United States District Court, N.D. Ohio, Eastern Division
MEMORANDUM OPINION AND ORDER
C. NUGENT UNITED STATES DISTRICT JUDGE.
matter comes before the Court upon the Report and
Recommendation of Magistrate Judge Jonathan D. Greenberg. The
Report and Recommendation (ECF #15), issued on June 4, 2018
recommends the Commissioner's final decision be VACATED
and the case REMANDED for further proceedings. On June 7,
2018 the Government filed its response to the Magistrate
Judge's Report and Recommendation, indicating it would
not be filing objections. (ECF #16).
STANDARD OF REVIEW
applicable standard of review of a magistrate judge's
report and recommendation depends upon whether objections
were made to the report. Whereas here, no timely objection
was filed, “the court need only satisfy itself that
there is no clear error on the face of the record in order to
accept the recommendation. fed. R. Civ. P. 72 advisory
committee's notes (citation omitted). However, “the
Social Security Act authorizes narrow judicial review of the
final decisions of the Social Security Administration
(SSA).” Reynolds v. Comm'r Soc. Sec., 2011
WL 1228165 at *2 (6th Cir. April 1, 2011). This review is
limited to determining whether the Commissioner's
decision is (1) supported by substantial evidence and (2)
made pursuant to proper legal standards. See Ealy v.
Comm'r of Soc. Sec., 572 F.3d 504, 512 (6th Cir.
2010). The court does not review the evidence de
novo, make credibility determinations, or weigh the
evidence when determining whether an ALJ's findings are
supported by substantial evidence. Brainard v. Sec'y
of Health and Human Servs., 889 F.2d 679, 681 (6th Cir.
raised three objections to Commissioner's final decision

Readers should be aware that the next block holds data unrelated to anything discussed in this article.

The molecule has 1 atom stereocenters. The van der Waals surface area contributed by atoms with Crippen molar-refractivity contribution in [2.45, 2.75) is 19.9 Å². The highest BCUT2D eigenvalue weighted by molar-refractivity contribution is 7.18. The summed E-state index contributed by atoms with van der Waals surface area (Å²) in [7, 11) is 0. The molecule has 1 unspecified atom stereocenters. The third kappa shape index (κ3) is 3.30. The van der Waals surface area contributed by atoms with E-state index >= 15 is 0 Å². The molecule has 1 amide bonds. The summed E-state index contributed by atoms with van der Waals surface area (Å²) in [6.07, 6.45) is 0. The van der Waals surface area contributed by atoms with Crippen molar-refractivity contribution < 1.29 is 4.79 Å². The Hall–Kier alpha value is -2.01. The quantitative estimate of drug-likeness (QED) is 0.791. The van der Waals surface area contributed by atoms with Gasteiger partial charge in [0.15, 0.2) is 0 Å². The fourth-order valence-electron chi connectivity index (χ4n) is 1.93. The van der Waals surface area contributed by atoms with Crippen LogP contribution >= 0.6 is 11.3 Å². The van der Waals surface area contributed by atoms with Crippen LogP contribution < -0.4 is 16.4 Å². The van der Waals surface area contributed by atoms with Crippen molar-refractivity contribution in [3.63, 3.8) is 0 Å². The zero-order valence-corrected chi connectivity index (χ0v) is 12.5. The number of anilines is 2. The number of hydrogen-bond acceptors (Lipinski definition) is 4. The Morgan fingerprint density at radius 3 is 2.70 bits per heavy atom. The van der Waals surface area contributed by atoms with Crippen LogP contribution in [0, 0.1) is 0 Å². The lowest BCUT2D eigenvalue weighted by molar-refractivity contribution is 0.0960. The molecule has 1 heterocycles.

denying Plaintiff Period of Disability (“POD”)
and Disability Insurance Benefits (“DOB”): (1)
that the Administrative Law Judge (“ALJ”) failed
to articulate “good reasons” for discounting the
opinions of her treating physicians, specifically Dr. Nickels
and Dr. Vazquez, (2) that the ALJ's credibility
determination is not supported by substantial evidence, and
(3) that the ALJ erred by failing to address all supported
limitations in his RFC analysis.
Plaintiff's first objection, a treating source opinion
must be given “controlling weight” if such
opinion is (1) “well supported by medically acceptable
clinical and laboratory diagnostic techniques” and (2)
“not inconsistent with the other substantial evidence
in [the] case record.” Gayheart v. Comm'r of
Soc. Sec., 710 F.3d 365, 372 (6th Cir. 2013). The ALJ
must provide “good reasons” for discounting the
opinion of a treating source opinion that are
“sufficiently specific to make clear to any subsequent
reviewers the weight the adjudicator gave to the treating
source's medical opinion and the reasons for that
weight” if the ALJ determines that the treating source
opinion is not entitled to controlling weight. Rogers v.
Comm'r of Soc. Sec., 486 F.3d 234, 242 (6th Cir.
2007) (quoting SSR 96-2p, 1996 WL 374188 at *5). The Sixth
Circuit has held that an ALJ's failure to articulate
“good reasons” for discounting a treating
physician's opinion “denotes a lack of substantial
evidence, even where the conclusion of the ALJ may be
justified based upon the record.” Rogers, 486
F.3d at 243.
Judge Greenberg determined that the ALJ failed to give
“good reasons” for rejecting both Dr. Nickels and
Dr. Vazquez's opinions as treating physicians. The record
reflects that Dr. Nickel's opinion was capable of showing
that Plaintiff had disabling limitations during the relevant
time period and that it is consistent with the medical
evidence. The ALJ rejected Dr. Vazquez's opinion on the
basis that it was inconsistent with Plaintiff's ability
to manage household chores and tasks. However, the ALJ failed
to reconcile this finding with Plaintiff's own statements
articulating her need for substantial amounts of help to
complete household chores and the medical evidence indicative
of Plaintiff's high levels of pain. Due to the finding
that the ALJ failed to set forth “good reasons”
for rejecting the treating physicians' opinions, a remand
is necessary to allow the ALJ the opportunity to properly
address these opinions.
Judge Greenberg further determined that the Court need not
address Plaintiff's second and third assignments of
error. However, the ALJ should reevaluate Plaintiff's
credibility and the medical evidence relating to
Plaintiff's physical and mental impairments on remand.
Court has carefully reviewed the Report and Recommendation
and agrees with the findings set forth therein. The Report
and Recommendation of Magistrate Judge Greenberg (ECF #15) is
ADOPTED. The decision of the Commissioner is VACATED and the
case is ...